Partners often find themselves engaging in arguments to solve a problem, yet end up feeling more tense, depleted, and polarized than when the conversation originally started. This can happen when partners don’t feel like they’re truly being heard, understood, and validated. This blog post outlines common processes that invite us to stop hearing our partners during arguments, and discusses ways to begin attuning and understanding your partner more effectively.
Hints That You’ve Stopped Trying to Hear, Understand, and Validate
You Care More About Being Understood than Trying to Understand
For most people, the unspoken goal of an argument is to convince the other person of your point or to prove yourself right, and, naturally, to prove them wrong. Yet, ironically, there’s hope that the argument will end with both of you on the same page. The more you focus on convincing and being understood, the less you work on listening and trying to understand your partner.
You’re Too Focused on the Content of the Argument
The “content” of an argument is what you’re arguing about. When you become hyper-focused on the content of the argument, you fail to notice the feelings attached to what your partner is sharing with you. For example, couples may fight about the reason why one of them was late coming home from work. While the impunctual partner starts to defend and focus on all the reasons why they were late, they fail to notice that their partner has been feeling increasingly neglected and unloved every night that they don’t get to have dinner together. The content of an argument is important, and allows us to discuss the problem at hand. But, reflecting on the feelings your partner is experiencing allows you to move out of surface-level arguments to more meaningful opportunities to understand them. While behaviours and thoughts can be considered right or wrong, you can’t “prove” your partner out of their feelings.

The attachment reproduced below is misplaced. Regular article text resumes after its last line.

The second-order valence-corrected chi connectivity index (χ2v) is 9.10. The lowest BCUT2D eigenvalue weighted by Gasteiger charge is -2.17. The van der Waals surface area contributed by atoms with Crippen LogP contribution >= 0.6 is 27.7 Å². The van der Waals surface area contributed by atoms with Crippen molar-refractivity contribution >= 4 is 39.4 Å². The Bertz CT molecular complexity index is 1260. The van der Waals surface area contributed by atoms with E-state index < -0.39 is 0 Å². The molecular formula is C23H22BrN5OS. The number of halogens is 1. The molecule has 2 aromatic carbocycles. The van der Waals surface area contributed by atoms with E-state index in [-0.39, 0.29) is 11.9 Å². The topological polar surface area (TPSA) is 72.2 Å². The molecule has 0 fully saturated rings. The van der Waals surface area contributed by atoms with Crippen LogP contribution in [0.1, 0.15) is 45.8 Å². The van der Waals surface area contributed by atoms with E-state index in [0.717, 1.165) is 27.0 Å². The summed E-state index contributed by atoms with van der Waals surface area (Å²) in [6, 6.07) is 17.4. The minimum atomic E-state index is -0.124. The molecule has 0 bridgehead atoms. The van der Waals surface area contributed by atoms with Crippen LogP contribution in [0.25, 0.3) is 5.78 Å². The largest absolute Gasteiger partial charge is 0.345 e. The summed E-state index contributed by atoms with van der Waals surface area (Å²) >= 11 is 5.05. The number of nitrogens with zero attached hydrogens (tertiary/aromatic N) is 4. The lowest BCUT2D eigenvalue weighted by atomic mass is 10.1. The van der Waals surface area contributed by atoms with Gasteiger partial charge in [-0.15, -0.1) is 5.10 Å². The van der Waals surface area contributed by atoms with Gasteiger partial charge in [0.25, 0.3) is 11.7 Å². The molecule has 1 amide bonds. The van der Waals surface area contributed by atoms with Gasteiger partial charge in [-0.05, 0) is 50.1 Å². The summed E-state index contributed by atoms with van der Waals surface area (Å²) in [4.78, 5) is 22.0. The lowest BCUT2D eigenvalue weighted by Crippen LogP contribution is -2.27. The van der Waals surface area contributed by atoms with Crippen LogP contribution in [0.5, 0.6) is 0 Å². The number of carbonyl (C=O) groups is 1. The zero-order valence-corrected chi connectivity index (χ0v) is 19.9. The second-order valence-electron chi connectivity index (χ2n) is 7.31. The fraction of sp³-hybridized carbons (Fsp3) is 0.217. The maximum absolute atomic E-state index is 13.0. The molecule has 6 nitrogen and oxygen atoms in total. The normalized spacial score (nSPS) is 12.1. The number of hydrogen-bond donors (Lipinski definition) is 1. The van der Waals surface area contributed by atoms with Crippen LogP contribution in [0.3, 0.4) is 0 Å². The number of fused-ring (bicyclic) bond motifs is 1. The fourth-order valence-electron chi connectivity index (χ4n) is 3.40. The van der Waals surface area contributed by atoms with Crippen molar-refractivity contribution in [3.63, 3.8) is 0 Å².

You Argue Using the “Tennis Match” Pattern
The “Tennis Match” Pattern is how I describe arguments where one partner shares something, and the other partner reacts immediately to state their own point, without acknowledging and/or validating what they heard their partner say. The tennis ball is the content of the argument, and the process of the argument involves whacking the ball back at your partner in order to win. These types of interactions are usually cycles of defending oneself and blaming your partner. As long as you’re critcizing and attacking, your partner will likely immediately respond with defensiveness and blame in return. In contrast, I encourage partners to think of arguments as a game of catch – you have to catch and hold the ball that your partner sends your way before you send it back. That is, you acknowledge what you heard them say, and respond thoughtfully rather than reacting immediately.
You’ve Stopped Being Curious About Your Partner’s Inner World
When we start to think we know all there is to know about our partner’s point of view, we stop being curious and stop listening for ways to truly grasp our partner’s perspective. Losing curiosity means that you’re longer open to the possibility of learning something new about someone else’s felt experience.